Fig. 3
The Kaplan-Meier survival curve shows the estimated fracture-free rate of vertebrae after vertebroplasty by intradiscal cement leakage.
Table 2
Results of univariate Cox proportional hazards regression analysis
Table 3
Results of multivariate Cox proportional hazards regression analysis

The spinal BMD, vertebral height restoration, intradiscal cement leakage, which are known risk factors, were compared and analyzed among no VCFs group, adjacent fractures group, and non-adjacent fractures group. Although there was no significant difference between no VCFs group and adjacent fractures group (Table 4), there was a significant difference between no VCFs group and nonadjacent fractures group in all those factors (Table 5).

Table 4
The comparison between the no VCFs group and adjacent fractures group by risk factors
Table 5
The comparison between the no VCFs group and nonadjacent fractures group by risk factors

Demographics of patients stratified according to the adjacent or the nonadjacent fracture group of new VCFs are summarized in Table 6. The comparison of the spinal BMD and the initial fracture level between the subgroups of the new VCFs group, adjacent fractures group and the non-adjacent fractures group, showed statistically different results. The spinal BMD of the non-adjacent fractures group was -3.3±1.3, which was lower than the BMD of the adjacent fractures group (-2.7±1.0, p=0.036). Also, the proportion of T-L junctional fracture in the initial fracture level differed significantly in the adjacent fractures group (19, 79.2%) from the nonadjacent fractures group (11, 44.0%, p=0.012).

Table 6
The comparison between the adjacent fractures group and nonadjacent fractures group by constitutional factors

DISCUSSION

The PVP is an effective treatment for vertebral compression fractures. However, unexpected vertebral fractures commonly occur after PVP, and these require additional PVP as a part of the treatment process. A number of studies have reported the incidence of serial vertebral fractures after PVP from 12% to 52%11,18,25,27,28). The cause and development of newly formed vertebral fractures were reviewed in several articles, but it is uncertain whether the PVP itself works as a cause of the fracture or not3,20,21). Therefore, we aimed to estimate the relationship of vertebral fracture with risk factors, and ways to reduce the fractures through the analysis of patterns of newly formed vertebral fractures.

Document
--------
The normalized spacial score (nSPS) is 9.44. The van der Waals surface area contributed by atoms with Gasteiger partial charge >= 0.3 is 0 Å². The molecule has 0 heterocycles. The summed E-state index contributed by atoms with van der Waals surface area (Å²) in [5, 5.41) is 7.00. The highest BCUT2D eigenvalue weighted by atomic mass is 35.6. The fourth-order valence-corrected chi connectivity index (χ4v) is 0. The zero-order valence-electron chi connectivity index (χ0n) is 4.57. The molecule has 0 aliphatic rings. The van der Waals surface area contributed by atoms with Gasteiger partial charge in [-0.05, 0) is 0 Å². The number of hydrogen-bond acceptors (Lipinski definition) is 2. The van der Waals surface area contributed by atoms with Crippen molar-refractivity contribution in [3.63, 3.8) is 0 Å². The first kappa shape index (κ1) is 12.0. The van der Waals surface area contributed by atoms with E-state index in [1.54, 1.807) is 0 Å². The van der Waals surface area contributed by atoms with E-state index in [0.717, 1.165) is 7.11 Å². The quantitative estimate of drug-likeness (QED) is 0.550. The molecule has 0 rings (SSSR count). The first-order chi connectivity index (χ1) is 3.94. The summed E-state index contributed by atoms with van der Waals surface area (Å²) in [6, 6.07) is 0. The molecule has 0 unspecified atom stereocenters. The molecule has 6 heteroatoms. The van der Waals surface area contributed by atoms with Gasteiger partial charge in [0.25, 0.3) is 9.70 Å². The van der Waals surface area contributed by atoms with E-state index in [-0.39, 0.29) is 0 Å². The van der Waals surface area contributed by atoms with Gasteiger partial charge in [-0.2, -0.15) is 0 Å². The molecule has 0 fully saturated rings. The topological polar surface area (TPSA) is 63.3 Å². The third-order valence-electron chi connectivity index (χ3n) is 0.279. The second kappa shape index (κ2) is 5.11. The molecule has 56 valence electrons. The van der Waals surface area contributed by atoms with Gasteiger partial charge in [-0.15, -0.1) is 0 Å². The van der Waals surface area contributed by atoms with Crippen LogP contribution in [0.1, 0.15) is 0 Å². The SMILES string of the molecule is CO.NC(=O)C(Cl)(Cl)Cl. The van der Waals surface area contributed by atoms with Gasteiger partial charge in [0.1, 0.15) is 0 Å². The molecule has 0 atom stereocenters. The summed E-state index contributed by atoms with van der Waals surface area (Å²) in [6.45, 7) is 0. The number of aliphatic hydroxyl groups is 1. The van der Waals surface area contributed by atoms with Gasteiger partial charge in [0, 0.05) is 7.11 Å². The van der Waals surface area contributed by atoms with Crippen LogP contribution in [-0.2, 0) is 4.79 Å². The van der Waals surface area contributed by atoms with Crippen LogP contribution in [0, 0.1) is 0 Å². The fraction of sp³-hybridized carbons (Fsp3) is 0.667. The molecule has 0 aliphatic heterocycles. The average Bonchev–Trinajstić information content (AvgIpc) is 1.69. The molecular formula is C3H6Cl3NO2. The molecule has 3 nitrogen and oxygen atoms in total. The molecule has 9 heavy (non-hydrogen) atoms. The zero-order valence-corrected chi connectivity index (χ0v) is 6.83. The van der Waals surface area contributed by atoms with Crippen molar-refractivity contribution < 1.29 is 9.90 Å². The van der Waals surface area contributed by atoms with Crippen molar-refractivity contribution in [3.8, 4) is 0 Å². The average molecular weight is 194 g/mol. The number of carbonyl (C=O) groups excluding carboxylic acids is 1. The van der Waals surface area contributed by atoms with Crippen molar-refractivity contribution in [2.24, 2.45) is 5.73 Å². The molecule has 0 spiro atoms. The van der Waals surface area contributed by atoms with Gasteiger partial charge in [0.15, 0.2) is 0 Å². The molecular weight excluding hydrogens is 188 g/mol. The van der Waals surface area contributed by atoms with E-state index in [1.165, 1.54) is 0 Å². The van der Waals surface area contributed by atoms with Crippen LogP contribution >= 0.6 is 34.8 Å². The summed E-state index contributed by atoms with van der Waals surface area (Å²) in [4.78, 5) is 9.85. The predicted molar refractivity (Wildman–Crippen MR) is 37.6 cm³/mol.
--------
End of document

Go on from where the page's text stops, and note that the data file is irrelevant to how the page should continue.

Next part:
In general, it is known that the degree of osteoporosis is risk factor for subsequent fracture24,25). However, there have been few reports about the effect of constitutional factors on the development of subsequent spinal fracture after vertebroplasty. As a result of univariate analysis and multivariate analysis in our study, lower BMD is an important constitutional factor of subsequent fractures after PVP. Spinal BMD in the new VCFs group was -3 in average, while it was -2.5 in the no VCFs group (p<0.05). The comparisons of lower BMD between nonadjacent fractures group and no VCFs group were significantly different. This result suggests spinal degenerative change as an important risk factor, in addition to the increased risk of fractures after procedures like PVP. Uppin et al.28) noted that when osteoporosis worsens, patients easily develop new fractures in adjacent vertebrae. Belkoff et al.5) reported that cement augmentation increases the strength and stiffness of the individual fractured vertebral bodies, which may place greater stress on the adjacent vertebrae. However, this study did not show significant differences in BMD between adjacent fractures group and no VCFs group. On the other hand, the initial fracture level of T-L junction was greater in adjacent fractures group than the nonadjacent fractures group, which suggested higher BMD, adjacent fractures after PVP can be explained since T-L junction has higher dynamic motility. In T-L junction level vertebral fractures, the increase in adjacent nucleus pulposus and endplate pressure change of untreated adjacent vertebra is caused by dynamic motility of this level although BMD is higher, leading to the development of fractures.

In addition to BMD, the cement leakage to the disk space can also be a risk factor of newly formed VCFs. We verified this result; the risk of new VCF in patients with cement leakage is 4.6 times higher than in patients without the cement leakage17). This study revealed intradiscal cement leakage as important risk factors, but there was no significant difference between no fractures group and adjacent fractures group. Many studies report that intradiscal cement leakage increases risk of new VCFs at the adjacent regions of PVP after new VCFs18,25). They reported that the intradiscal cement leakage increased the newly formed VCFs in an already weak disc or discs weakened by intradiscal leakage. These biomechanical changes caused by intradiscal cement leakage may affect new VCFs formation. Unlike such hypothesis, this study demonstrated intradiscal cement leakage to be a significant risk factor in nonadjacent fractures group. This may support the study of Ahn et al.1), which demonstrated the mechanism of nonadjacent-segment fracture after initial PVP. If the adjacent segment is already rigid, the pillar effect is not prominent through the adjacent segment. In that case, the augmentation strength may affect a mobile remote segment. The mobility gradient between a rigid adjacent segment and a relatively mobile remote segment may cause a subsequent fracture. By this mechanism, intradiscal cement leakage can works as factor that increase augmentation strength that affecting mobile remote segment. In addition, increased anterior vertebral height restoration is one of the well-known risk factor of VCFs. In particular, it increases the risk of the newly formed VCFs because of the restoration of vertebral height, and greater loading of adjacent vertebra16). Although this study did not showe significant differences between the no fractures group and adjacent fractures group, the fracture can increase due to the dynamic hammer effect in the same mechanism with cement intradiscal leakage, since the anterior vertebral restoration affect the development of remote segmental fractures in the comparison with nonadjacent fractures group. In conclusion, remote vertebra with lower BMD increases intradiscal cement leakage and an anterior vertebral body height, which enhances the stiffness and the strength gradient and caused environmental basement of the new VCFs formation in remote vertebral segment.